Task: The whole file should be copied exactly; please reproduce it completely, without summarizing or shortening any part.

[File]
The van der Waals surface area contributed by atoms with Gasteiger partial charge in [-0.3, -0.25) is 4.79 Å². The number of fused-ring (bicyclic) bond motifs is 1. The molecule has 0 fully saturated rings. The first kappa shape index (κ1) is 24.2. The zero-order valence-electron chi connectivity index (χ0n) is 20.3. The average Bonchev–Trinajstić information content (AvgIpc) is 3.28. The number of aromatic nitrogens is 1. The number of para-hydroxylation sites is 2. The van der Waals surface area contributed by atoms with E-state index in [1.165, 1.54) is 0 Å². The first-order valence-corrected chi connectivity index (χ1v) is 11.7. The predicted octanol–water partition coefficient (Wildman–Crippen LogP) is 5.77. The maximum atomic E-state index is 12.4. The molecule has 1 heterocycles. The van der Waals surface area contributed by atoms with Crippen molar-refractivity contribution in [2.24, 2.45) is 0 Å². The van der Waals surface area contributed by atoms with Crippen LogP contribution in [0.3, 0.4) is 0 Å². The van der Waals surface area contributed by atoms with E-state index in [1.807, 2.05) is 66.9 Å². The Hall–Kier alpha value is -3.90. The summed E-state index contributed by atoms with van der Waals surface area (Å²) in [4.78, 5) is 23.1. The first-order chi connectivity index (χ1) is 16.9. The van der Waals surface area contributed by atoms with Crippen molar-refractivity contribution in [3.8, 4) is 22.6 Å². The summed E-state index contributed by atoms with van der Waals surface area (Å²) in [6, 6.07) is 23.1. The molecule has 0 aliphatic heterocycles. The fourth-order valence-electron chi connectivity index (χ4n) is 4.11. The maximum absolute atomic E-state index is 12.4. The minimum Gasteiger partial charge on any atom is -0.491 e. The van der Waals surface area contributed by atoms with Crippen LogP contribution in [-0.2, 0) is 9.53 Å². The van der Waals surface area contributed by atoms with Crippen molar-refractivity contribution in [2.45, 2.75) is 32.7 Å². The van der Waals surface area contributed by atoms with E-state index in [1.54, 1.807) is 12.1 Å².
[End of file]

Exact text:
The van der Waals surface area contributed by atoms with Gasteiger partial charge in [-0.3, -0.25) is 4.79 Å². The number of fused-ring (bicyclic) bond motifs is 1. The molecule has 0 fully saturated rings. The first kappa shape index (κ1) is 24.2. The zero-order valence-electron chi connectivity index (χ0n) is 20.3. The average Bonchev–Trinajstić information content (AvgIpc) is 3.28. The number of aromatic nitrogens is 1. The number of para-hydroxylation sites is 2. The van der Waals surface area contributed by atoms with E-state index in [1.165, 1.54) is 0 Å². The first-order valence-corrected chi connectivity index (χ1v) is 11.7. The predicted octanol–water partition coefficient (Wildman–Crippen LogP) is 5.77. The maximum atomic E-state index is 12.4. The molecule has 1 heterocycles. The van der Waals surface area contributed by atoms with Crippen molar-refractivity contribution in [2.24, 2.45) is 0 Å². The van der Waals surface area contributed by atoms with Crippen LogP contribution in [0.3, 0.4) is 0 Å². The van der Waals surface area contributed by atoms with E-state index in [1.807, 2.05) is 66.9 Å². The Hall–Kier alpha value is -3.90. The summed E-state index contributed by atoms with van der Waals surface area (Å²) in [4.78, 5) is 23.1. The first-order chi connectivity index (χ1) is 16.9. The van der Waals surface area contributed by atoms with Crippen molar-refractivity contribution in [3.8, 4) is 22.6 Å². The summed E-state index contributed by atoms with van der Waals surface area (Å²) in [6, 6.07) is 23.1. The molecule has 0 aliphatic heterocycles. The fourth-order valence-electron chi connectivity index (χ4n) is 4.11. The maximum absolute atomic E-state index is 12.4. The minimum Gasteiger partial charge on any atom is -0.491 e. The van der Waals surface area contributed by atoms with Crippen LogP contribution in [-0.2, 0) is 9.53 Å². The van der Waals surface area contributed by atoms with Crippen molar-refractivity contribution in [2.45, 2.75) is 32.7 Å². The van der Waals surface area contributed by atoms with E-state index in [1.54, 1.807) is 12.1 Å².